While BNPL has only scratched the surface of the $22tn global payments industry, its sharp growth highlights its journey to becoming ubiquitous. Multiple agencies expect the market to reach >$700 bn by 2025 from current ~$350 Bn growing at a ~20% CAGR for the period. More importantly, during the same period, reports expect the usage of credit cards as the method of payment for e-commerce to drop from ~24% to ~21%. Mobile wallets and BNPL players are set to be responsible for the slow decline of Credit Cards, Debit Cards and Direct Bank Transfers.
Focussing on the Indian context, we see a starker shift towards BNPL and digital wallets even in the two years between 2018 and 2020. While Wallets and BNPL increased from 32% to 40% and 1.6% to 3% respectively, credit cards, debit cards, bank transfers, and most importantly – cash on delivery, all saw a proportional drop in their usage in e-commerce transactions. To provide context, in absolute terms India’s BNPL market is expected to grow to $100 billion by 2025 from about $15 billion levels now.
Further, the anecdotal evidence provided by the initiatives undertaken by large digital marketplaces points to the increasing importance they are giving this business model. Flipkart, Amazon, Paytm, Byju’s and others are betting big on India’s BNPL segment ahead of the festive season. Some of these strategies have been highlighted below:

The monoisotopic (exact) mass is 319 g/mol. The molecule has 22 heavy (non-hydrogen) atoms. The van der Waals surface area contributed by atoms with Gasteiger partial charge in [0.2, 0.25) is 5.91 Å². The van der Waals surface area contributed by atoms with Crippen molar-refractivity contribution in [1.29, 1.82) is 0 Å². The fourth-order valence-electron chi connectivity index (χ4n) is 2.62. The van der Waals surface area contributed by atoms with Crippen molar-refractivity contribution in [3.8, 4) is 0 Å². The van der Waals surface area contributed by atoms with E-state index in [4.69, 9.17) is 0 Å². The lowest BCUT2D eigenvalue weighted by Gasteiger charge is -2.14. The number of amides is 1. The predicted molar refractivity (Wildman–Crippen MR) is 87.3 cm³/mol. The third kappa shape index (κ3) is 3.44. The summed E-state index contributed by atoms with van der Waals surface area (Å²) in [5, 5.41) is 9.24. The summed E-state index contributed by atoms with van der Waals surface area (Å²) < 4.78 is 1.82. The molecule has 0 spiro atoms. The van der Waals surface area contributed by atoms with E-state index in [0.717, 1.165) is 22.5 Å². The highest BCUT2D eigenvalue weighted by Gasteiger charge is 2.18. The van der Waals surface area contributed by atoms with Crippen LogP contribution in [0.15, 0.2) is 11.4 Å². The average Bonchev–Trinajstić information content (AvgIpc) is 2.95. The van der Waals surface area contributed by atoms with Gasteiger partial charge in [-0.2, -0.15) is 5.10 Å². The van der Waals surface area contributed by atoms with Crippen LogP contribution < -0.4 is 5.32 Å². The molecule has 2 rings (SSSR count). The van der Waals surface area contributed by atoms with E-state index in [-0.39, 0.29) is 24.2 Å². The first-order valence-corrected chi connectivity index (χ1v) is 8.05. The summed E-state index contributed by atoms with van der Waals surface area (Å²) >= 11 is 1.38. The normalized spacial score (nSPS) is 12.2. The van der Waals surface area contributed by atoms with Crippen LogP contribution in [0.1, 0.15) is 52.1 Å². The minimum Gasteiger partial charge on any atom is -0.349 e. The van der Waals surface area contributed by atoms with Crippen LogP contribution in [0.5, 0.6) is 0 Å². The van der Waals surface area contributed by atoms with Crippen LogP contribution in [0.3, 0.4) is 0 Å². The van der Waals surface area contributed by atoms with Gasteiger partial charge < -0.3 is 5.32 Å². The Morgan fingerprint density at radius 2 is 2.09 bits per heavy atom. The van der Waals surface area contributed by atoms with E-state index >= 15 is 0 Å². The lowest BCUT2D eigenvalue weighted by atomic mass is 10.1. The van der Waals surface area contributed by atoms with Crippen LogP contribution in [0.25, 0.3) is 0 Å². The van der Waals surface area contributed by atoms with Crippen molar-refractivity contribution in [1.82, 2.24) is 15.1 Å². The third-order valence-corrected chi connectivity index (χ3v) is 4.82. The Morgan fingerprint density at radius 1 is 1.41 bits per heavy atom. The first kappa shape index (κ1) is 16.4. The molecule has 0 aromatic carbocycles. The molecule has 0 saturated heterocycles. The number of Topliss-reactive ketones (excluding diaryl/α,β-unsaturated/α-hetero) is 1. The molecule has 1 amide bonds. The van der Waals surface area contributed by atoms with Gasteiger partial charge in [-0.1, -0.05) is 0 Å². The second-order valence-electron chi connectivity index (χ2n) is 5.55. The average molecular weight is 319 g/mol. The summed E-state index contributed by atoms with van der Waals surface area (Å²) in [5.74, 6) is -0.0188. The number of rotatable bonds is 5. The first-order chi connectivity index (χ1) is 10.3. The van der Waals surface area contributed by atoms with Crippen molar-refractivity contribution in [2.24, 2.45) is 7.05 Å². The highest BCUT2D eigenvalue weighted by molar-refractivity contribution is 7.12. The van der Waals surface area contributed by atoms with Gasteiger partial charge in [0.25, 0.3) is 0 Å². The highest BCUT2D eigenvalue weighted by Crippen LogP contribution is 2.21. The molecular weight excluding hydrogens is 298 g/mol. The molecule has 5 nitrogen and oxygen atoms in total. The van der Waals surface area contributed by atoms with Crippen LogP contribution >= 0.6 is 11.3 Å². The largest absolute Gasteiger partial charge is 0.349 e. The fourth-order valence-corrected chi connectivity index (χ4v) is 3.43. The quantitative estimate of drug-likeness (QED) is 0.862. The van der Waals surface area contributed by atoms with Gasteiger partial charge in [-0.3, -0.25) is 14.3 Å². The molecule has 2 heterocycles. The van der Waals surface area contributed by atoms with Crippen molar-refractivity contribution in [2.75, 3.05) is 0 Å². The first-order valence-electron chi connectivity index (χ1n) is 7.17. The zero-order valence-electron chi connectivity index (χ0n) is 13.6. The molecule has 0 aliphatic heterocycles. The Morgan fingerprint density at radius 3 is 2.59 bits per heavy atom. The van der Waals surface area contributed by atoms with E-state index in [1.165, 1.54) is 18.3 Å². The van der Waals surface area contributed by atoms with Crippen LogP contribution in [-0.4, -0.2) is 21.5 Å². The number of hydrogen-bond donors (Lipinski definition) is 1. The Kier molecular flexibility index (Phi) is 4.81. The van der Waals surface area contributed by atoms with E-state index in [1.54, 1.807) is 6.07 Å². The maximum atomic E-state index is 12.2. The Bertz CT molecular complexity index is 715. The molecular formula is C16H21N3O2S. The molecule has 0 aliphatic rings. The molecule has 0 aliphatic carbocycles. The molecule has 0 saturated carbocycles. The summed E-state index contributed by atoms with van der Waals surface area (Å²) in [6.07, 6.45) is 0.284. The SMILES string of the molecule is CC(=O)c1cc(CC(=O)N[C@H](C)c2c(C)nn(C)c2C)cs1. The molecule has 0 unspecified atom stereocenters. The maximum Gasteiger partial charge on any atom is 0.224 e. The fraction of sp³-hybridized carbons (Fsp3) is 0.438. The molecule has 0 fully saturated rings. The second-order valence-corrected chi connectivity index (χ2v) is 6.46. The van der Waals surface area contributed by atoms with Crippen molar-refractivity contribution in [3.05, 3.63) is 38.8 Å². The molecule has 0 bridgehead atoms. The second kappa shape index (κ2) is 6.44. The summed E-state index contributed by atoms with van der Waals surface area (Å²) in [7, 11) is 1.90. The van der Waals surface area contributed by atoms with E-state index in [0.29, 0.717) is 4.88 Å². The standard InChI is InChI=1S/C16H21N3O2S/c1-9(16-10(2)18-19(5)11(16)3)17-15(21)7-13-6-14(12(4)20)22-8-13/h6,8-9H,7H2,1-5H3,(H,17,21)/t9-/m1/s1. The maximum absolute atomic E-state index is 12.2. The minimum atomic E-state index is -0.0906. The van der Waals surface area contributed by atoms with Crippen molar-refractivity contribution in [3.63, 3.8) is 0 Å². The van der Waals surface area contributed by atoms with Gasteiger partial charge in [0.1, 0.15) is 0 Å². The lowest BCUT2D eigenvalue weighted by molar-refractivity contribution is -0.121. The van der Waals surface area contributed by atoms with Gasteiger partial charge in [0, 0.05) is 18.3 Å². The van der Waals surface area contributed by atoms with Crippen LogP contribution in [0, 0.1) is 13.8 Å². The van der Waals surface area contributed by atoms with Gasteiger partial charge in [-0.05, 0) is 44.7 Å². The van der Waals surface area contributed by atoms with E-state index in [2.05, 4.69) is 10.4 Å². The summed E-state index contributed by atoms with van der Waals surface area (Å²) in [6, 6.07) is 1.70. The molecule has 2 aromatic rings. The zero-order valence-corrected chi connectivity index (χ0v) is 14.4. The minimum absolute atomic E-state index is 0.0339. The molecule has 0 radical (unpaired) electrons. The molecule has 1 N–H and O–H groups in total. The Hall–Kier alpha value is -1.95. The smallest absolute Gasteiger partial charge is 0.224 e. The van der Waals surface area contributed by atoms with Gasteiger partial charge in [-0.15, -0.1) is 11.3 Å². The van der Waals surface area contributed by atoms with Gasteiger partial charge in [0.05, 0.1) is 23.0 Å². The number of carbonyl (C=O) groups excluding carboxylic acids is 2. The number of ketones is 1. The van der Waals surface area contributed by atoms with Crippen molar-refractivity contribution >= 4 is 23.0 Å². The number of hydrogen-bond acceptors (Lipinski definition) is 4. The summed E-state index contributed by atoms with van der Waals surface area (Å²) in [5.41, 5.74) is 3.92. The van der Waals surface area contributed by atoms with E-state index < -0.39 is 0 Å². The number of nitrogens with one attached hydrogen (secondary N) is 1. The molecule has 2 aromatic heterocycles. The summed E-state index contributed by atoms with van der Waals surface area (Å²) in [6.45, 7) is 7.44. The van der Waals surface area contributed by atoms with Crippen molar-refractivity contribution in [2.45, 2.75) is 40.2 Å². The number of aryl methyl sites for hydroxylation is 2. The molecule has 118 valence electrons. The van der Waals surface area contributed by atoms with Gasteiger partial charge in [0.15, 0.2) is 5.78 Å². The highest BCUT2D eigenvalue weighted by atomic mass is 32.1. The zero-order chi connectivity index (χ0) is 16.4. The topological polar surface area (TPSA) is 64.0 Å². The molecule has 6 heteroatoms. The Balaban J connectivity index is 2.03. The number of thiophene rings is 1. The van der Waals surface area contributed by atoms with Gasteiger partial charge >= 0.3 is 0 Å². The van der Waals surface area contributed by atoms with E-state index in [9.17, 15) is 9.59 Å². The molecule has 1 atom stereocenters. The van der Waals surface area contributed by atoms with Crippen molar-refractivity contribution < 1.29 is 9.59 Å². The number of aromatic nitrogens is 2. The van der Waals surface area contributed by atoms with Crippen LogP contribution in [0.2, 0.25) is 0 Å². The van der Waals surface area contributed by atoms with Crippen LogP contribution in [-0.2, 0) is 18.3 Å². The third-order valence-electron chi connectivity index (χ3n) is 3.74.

- Flipkart facilitates such transactions through its subsidiary Flipkart Advanz, while Amazon has partnered with non-banking financial company Capital Float.
- Paytm is offering BNPL as part of its post-paid service in a tie-up with Aditya Birla Finance.
- In the EdTech space, Byju’s and Unacademy have partnered with Lazypay and Capital Float, respectively.
- Private banks are experimenting in this segment. ICICI Bank offers pay-later services on its app, while Axis Bank-owned Freecharge has also entered the space.
As mentioned in the introduction, something that sounds almost too good to be true – could also pose a certain amount of risk if not dealt with appropriately. For starters, many companies use BNPL as payment product where credit reporting does not happen. This could potentially result in the situation where a customer’s actual pay burden is not calculated when they are applying for other loans, causing them to be approved despite being overleveraged.
Just as importantly, the regulation surrounding BNPL serves as a risk both to the fintech companies as well as the investors. With the growing attraction of the segment, there is increasing probability that it will attract the attention of the RBI. The ambiguity around providing a credit facility marketed as a payment service could potentially dilute the borrower’s responsibility to pay back the loan.
Despite the risks mentioned above, TVS Capital continues to take keen interest in this newest disruptor in the payments ecosystem. We see BNPL services becoming ubiquitous like credit cards and digital wallets through increased adoption compared to traditional methods of payment
Moreover, with its large market opportunity, lower delinquency rates when compared to credit cards, and strong Indian payments infrastructure, we see the potential for these service providers to play a key role in a digitised India.